This cancellation makes less sense to me than the draft. There is no international slot compensation like the draft. Teams are just limited to the total amount they can spend and penalties if they go over. There is no way that MLB is going to just have double the international talent and the exact same amount of money to spend: remember, they want to save money. The cap on international spending will have to increase, however, even if it’s just for one year. Teams will spend the more money they get in the exact same way though. There is no limit as to how much one player can sign for, so my guess is that the top players are just going to ask for more money and there will be bidding wars. They’ll get what they ask for and there will be fewer overall international signees over the two years despite an adjustment in salary. Basically I predict that teams will spend the same amount of money over the two years and employ fewer players because the better players will make more.
What I Think Should Happen
What should happen is the draft goes as planned, but that’s not going to happen. To help ease the financial burden, the 2020 draft could be shortened by 10-15 rounds. Yes, each team spends roughly $13 million on their picks, but that’s really chump change in the grand scheme of things — and potentially worth the investment of getting an extra year of instruction from their draft 2020 draft picks. Let’s not forget that draft picks are controllable young talent that is actually undervalued, even as minor leaguers. That is precisely why there is a draft: to control the price of incoming labor. Sure, there is also a draft to try to even out the league talent, but it’s really about saving money. Just about every draftee would make more if there weren’t a draft. Also, if you truly thought of drafting prospects as an investment, wouldn’t you want to max out their potential? That one extra year of professional instruction could be what makes a prospect click or makes them click faster.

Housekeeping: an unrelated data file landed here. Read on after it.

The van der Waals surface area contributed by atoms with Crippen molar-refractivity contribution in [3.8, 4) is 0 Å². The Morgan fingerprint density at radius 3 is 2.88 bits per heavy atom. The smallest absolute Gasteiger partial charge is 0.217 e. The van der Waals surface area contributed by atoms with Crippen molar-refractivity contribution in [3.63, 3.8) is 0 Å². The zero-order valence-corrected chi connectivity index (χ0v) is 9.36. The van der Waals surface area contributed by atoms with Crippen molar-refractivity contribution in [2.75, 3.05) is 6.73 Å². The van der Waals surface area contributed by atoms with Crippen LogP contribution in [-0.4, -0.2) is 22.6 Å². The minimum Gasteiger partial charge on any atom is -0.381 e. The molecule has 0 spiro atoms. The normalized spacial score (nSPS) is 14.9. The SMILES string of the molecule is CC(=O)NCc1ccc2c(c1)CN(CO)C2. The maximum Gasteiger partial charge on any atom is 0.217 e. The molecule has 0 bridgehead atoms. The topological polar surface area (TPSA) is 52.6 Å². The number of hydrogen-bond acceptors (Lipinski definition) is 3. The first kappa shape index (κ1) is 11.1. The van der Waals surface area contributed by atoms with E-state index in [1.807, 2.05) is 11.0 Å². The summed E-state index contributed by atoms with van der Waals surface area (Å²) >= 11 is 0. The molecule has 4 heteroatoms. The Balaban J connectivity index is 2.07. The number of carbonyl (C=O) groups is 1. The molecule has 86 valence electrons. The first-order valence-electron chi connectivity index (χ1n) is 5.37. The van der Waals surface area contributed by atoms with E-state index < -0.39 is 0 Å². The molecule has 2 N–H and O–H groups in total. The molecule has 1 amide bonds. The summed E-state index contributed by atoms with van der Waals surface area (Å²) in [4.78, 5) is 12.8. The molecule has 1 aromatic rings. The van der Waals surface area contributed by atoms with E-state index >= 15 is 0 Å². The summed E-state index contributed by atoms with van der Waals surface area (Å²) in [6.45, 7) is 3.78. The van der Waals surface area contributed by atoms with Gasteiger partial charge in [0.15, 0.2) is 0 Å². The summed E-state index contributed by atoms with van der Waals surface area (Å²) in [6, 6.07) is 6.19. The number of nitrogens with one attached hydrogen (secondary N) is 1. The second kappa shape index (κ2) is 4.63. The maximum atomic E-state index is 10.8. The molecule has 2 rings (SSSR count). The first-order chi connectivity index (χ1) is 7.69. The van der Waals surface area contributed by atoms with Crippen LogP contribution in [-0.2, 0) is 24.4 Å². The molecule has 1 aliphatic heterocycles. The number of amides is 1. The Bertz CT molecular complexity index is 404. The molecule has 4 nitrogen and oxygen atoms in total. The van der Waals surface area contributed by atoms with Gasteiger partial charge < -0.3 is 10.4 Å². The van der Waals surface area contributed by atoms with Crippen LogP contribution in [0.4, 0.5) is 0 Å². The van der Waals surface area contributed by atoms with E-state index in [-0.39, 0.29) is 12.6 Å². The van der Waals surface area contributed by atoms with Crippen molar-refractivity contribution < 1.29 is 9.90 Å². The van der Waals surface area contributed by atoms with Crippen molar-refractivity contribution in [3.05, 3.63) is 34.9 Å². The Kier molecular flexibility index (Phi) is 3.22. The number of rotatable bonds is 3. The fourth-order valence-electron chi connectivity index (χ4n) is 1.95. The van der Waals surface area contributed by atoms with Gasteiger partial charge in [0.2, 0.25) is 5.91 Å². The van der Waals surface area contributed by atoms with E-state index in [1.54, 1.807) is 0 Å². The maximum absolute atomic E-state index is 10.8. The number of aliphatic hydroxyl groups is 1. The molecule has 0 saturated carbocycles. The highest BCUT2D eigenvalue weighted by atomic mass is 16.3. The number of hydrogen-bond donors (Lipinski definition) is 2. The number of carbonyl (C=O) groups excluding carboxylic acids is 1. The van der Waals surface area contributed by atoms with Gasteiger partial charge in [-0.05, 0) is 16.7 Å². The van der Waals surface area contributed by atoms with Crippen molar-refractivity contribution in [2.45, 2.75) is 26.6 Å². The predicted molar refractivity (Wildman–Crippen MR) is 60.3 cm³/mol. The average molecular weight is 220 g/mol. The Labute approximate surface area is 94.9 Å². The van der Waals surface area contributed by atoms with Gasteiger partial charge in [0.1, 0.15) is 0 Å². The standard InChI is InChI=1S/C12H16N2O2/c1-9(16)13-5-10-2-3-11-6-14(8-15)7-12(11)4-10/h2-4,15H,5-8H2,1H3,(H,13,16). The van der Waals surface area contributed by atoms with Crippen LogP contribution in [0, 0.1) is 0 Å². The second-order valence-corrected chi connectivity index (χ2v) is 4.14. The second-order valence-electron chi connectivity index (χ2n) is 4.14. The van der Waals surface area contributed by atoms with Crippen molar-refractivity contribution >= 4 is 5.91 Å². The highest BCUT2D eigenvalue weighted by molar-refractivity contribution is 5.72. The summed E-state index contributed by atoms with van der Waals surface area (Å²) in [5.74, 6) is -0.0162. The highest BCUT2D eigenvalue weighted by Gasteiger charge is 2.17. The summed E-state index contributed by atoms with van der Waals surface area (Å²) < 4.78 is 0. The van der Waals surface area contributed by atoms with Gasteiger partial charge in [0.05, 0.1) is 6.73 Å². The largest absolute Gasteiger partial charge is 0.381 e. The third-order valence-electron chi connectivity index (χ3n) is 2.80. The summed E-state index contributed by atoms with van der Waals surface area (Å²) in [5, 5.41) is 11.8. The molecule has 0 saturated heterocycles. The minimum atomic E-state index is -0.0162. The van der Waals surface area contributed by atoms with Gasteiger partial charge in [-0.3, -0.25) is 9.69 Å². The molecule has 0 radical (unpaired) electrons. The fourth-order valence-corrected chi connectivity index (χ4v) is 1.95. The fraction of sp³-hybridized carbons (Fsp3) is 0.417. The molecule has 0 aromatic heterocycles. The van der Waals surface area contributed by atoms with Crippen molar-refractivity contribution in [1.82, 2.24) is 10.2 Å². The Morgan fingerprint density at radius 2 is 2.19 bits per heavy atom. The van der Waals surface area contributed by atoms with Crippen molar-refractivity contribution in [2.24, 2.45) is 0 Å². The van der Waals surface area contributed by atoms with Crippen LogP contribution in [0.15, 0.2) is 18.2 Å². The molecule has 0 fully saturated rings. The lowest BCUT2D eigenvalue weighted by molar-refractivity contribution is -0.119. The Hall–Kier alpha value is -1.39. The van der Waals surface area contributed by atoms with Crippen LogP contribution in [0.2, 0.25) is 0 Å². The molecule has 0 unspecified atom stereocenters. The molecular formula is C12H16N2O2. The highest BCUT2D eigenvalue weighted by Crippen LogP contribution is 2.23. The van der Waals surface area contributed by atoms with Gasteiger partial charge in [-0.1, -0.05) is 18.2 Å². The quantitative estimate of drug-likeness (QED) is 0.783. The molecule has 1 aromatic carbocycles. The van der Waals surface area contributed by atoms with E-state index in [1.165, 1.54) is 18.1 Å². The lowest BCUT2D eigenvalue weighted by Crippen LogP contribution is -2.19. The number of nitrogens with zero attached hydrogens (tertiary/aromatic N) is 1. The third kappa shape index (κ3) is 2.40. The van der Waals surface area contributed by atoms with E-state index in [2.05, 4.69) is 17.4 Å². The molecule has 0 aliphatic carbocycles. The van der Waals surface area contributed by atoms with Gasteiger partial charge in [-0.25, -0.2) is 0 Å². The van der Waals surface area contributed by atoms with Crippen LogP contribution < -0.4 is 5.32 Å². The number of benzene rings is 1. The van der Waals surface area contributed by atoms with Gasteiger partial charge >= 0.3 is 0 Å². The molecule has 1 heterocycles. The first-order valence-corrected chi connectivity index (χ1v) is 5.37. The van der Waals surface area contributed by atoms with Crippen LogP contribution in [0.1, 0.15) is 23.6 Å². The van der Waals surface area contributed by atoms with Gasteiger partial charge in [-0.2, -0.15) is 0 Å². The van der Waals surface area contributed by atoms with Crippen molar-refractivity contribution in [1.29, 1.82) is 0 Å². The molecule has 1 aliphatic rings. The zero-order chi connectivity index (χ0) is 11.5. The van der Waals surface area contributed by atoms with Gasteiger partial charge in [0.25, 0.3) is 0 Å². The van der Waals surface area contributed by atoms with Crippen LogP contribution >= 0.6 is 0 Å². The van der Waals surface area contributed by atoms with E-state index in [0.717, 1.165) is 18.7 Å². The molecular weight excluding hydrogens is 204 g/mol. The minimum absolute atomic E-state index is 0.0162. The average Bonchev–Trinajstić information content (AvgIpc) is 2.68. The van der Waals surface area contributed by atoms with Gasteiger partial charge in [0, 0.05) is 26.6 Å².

Now, what should really happen? The MLB should cancel the draft and have a super draft in 2021. The league shouldn’t give high school prospects special dispensation to be drafted after their freshman season in college in order to preserve college baseball rosters. Finally, the J2 deadline shouldn’t be postponed. You could probably tell that by how I wrote about earlier. I do not think there is a way to double the player pool and spread the wealth for more players unless you have some kind of international salary slot, which can only happen if there is a draft (I can’t think of another way to provide salary slots in an open market. Since teams value different traits more or less, there has to be some universal way to determine an evaluation system before you can instruct teams to pay accordingly), which won’t really be ready by 2021.
What I Wish Would Happen